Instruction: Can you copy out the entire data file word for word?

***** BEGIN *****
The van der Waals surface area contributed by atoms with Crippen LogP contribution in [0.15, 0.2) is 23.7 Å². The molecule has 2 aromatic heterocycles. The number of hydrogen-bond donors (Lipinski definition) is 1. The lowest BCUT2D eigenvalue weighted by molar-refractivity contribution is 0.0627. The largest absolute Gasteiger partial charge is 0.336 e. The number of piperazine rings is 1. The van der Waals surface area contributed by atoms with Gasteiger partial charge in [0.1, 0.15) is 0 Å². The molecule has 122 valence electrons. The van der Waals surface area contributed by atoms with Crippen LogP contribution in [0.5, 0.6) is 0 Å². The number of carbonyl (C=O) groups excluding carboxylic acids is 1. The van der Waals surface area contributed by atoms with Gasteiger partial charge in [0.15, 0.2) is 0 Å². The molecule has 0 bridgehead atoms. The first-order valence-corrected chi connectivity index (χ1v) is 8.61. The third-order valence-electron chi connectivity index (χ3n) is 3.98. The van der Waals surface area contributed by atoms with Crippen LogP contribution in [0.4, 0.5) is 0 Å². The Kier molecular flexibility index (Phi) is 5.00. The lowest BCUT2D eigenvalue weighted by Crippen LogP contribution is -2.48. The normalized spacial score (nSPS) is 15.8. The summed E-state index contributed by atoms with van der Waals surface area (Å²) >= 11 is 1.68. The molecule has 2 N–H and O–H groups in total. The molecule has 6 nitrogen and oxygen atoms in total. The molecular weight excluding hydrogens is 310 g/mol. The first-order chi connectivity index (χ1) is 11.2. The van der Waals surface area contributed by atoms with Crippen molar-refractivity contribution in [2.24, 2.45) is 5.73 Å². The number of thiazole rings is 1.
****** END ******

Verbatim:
The van der Waals surface area contributed by atoms with Crippen LogP contribution in [0.15, 0.2) is 23.7 Å². The molecule has 2 aromatic heterocycles. The number of hydrogen-bond donors (Lipinski definition) is 1. The lowest BCUT2D eigenvalue weighted by molar-refractivity contribution is 0.0627. The largest absolute Gasteiger partial charge is 0.336 e. The number of piperazine rings is 1. The van der Waals surface area contributed by atoms with Gasteiger partial charge in [0.1, 0.15) is 0 Å². The molecule has 122 valence electrons. The van der Waals surface area contributed by atoms with Crippen LogP contribution in [0.5, 0.6) is 0 Å². The number of carbonyl (C=O) groups excluding carboxylic acids is 1. The van der Waals surface area contributed by atoms with Gasteiger partial charge in [0.15, 0.2) is 0 Å². The molecule has 0 bridgehead atoms. The first-order valence-corrected chi connectivity index (χ1v) is 8.61. The third-order valence-electron chi connectivity index (χ3n) is 3.98. The van der Waals surface area contributed by atoms with Crippen LogP contribution in [0.4, 0.5) is 0 Å². The Kier molecular flexibility index (Phi) is 5.00. The lowest BCUT2D eigenvalue weighted by Crippen LogP contribution is -2.48. The normalized spacial score (nSPS) is 15.8. The summed E-state index contributed by atoms with van der Waals surface area (Å²) >= 11 is 1.68. The molecule has 2 N–H and O–H groups in total. The molecule has 6 nitrogen and oxygen atoms in total. The molecular weight excluding hydrogens is 310 g/mol. The first-order chi connectivity index (χ1) is 11.2. The van der Waals surface area contributed by atoms with Crippen molar-refractivity contribution in [2.24, 2.45) is 5.73 Å². The number of thiazole rings is 1.